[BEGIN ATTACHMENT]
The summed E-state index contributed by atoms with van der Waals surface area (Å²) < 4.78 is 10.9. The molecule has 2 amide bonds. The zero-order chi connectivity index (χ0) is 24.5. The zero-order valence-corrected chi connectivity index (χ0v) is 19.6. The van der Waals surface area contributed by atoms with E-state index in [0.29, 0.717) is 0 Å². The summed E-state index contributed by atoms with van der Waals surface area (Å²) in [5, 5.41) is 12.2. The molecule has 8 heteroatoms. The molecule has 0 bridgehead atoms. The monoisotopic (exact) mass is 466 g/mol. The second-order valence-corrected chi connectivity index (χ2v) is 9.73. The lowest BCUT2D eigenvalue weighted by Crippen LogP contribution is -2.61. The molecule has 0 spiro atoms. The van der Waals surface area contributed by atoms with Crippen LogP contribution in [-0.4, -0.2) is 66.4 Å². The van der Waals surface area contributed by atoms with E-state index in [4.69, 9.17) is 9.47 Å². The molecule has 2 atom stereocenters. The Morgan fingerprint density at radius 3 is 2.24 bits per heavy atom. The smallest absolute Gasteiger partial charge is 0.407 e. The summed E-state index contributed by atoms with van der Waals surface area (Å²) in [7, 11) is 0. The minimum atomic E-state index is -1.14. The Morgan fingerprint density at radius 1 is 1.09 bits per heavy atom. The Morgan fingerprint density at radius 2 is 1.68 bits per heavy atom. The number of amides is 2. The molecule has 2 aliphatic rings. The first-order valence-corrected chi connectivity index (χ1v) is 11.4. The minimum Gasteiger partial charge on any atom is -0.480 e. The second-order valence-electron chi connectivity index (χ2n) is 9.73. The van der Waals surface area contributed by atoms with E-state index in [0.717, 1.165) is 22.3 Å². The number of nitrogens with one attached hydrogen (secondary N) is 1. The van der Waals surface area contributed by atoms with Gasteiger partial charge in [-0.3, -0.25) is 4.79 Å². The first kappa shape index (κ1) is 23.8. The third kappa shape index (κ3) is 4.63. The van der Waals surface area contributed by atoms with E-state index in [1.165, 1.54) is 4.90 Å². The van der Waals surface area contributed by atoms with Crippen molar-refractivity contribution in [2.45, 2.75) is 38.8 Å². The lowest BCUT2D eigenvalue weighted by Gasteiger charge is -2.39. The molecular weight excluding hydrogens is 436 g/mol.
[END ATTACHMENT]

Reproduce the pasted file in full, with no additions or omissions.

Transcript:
The summed E-state index contributed by atoms with van der Waals surface area (Å²) < 4.78 is 10.9. The molecule has 2 amide bonds. The zero-order chi connectivity index (χ0) is 24.5. The zero-order valence-corrected chi connectivity index (χ0v) is 19.6. The van der Waals surface area contributed by atoms with E-state index in [0.29, 0.717) is 0 Å². The summed E-state index contributed by atoms with van der Waals surface area (Å²) in [5, 5.41) is 12.2. The molecule has 8 heteroatoms. The molecule has 0 bridgehead atoms. The monoisotopic (exact) mass is 466 g/mol. The second-order valence-corrected chi connectivity index (χ2v) is 9.73. The lowest BCUT2D eigenvalue weighted by Crippen LogP contribution is -2.61. The molecule has 0 spiro atoms. The van der Waals surface area contributed by atoms with Crippen LogP contribution in [-0.4, -0.2) is 66.4 Å². The van der Waals surface area contributed by atoms with E-state index in [4.69, 9.17) is 9.47 Å². The molecule has 2 atom stereocenters. The Morgan fingerprint density at radius 3 is 2.24 bits per heavy atom. The smallest absolute Gasteiger partial charge is 0.407 e. The summed E-state index contributed by atoms with van der Waals surface area (Å²) in [7, 11) is 0. The minimum atomic E-state index is -1.14. The Morgan fingerprint density at radius 1 is 1.09 bits per heavy atom. The Morgan fingerprint density at radius 2 is 1.68 bits per heavy atom. The number of amides is 2. The molecule has 2 aliphatic rings. The first-order valence-corrected chi connectivity index (χ1v) is 11.4. The minimum Gasteiger partial charge on any atom is -0.480 e. The second-order valence-electron chi connectivity index (χ2n) is 9.73. The van der Waals surface area contributed by atoms with E-state index in [0.717, 1.165) is 22.3 Å². The number of nitrogens with one attached hydrogen (secondary N) is 1. The van der Waals surface area contributed by atoms with Gasteiger partial charge in [-0.3, -0.25) is 4.79 Å². The first kappa shape index (κ1) is 23.8. The third kappa shape index (κ3) is 4.63. The van der Waals surface area contributed by atoms with E-state index in [1.165, 1.54) is 4.90 Å². The van der Waals surface area contributed by atoms with Crippen molar-refractivity contribution in [2.45, 2.75) is 38.8 Å². The lowest BCUT2D eigenvalue weighted by Gasteiger charge is -2.39. The molecular weight excluding hydrogens is 436 g/mol.